The college also announced that it will begin a consultation ‘in the coming weeks’ to develop new guidance on PAs working in GP settings, including their scope of practice and supervision arrangements.

Also, following a controversial debate at the Royal College of Physicians, which is home to the Faculty of Physician Associates, members voted through a motion calling for a scope of practice.

At the start of the year, NHS England launched a survey on a career framework for physician associates, highlighting that the safety of patients ‘must be paramount’ when choosing to employ them.



Please note, only GPs are permitted to add comments to articles

David Church 26 March, 2024 9:53 am

GMC appears to be proposing several areas of preferential treatment for PAs compared to Doctors.
This discrimination against Doctors would appear to be inappropriate, and I do not see how it could be legal.
1) sex/gender on register; 2) indefinite suspensions; 3) immediate orders; 4) severe differential in post-basic qualification training (and thus expense of same) before being allowed independent practice.
Is the implication that the vast majority of specialist VTS GP training is a complete waste of time? That has been imposed on doctors for many years by the GMC and Royal Colleges? If so, this is quite an insult to fully trained GPs – but then, maybe Government does not want them any more? I can’t wait to see what the Public thinks at the next election.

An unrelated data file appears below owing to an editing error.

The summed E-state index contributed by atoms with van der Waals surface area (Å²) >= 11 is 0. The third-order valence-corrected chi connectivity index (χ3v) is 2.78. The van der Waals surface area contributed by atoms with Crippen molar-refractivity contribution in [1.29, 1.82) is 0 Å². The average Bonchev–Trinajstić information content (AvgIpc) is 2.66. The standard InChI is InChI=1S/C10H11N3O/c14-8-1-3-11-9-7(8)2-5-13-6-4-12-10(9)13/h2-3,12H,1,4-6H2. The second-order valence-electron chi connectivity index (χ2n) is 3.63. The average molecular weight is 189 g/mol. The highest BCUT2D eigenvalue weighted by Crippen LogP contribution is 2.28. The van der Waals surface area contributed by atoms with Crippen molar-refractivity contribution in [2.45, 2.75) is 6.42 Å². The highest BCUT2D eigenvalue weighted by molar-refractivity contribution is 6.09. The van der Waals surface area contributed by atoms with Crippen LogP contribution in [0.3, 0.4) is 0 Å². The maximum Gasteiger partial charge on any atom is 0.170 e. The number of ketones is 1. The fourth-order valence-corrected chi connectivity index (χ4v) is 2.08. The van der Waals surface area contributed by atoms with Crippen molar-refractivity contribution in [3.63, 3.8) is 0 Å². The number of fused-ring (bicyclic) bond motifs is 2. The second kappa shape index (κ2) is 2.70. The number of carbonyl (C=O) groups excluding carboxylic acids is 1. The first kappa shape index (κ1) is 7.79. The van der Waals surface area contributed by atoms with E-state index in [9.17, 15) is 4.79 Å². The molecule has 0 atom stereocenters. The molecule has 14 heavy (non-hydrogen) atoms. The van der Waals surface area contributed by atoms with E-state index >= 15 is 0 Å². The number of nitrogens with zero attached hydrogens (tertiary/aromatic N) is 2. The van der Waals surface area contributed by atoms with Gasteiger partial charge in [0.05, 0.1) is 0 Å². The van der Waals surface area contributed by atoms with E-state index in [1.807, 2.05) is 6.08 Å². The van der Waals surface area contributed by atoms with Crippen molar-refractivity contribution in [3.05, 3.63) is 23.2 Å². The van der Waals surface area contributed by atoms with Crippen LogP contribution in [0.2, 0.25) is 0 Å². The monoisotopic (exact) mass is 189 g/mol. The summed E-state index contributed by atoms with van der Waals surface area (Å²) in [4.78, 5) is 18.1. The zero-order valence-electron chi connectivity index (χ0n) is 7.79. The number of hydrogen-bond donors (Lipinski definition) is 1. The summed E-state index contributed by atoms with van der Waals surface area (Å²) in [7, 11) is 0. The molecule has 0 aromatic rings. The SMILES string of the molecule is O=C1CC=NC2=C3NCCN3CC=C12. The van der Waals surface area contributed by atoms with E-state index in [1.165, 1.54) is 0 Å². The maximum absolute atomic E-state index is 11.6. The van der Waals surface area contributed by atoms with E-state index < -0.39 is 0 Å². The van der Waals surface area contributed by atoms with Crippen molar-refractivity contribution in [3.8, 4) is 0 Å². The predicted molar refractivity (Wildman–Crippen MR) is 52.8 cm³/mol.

Centreground Centreground 26 March, 2024 10:57 am

The more pressing question in my opinion is who is going to regulate the GMC and decisions to which many qualified doctors object to – it is a matter of whether the GMC is fit to continue to practice and whether it should be struck off as as the regulatory organisation for doctors and replaced.

The Locum 26 March, 2024 4:25 pm

Leaving this daft country to go medicine in pastures new. 6 weeks and counting.

Truth Finder 27 March, 2024 3:28 pm

The BMA should form a new GMC and take us the dentist way. We have lost faith.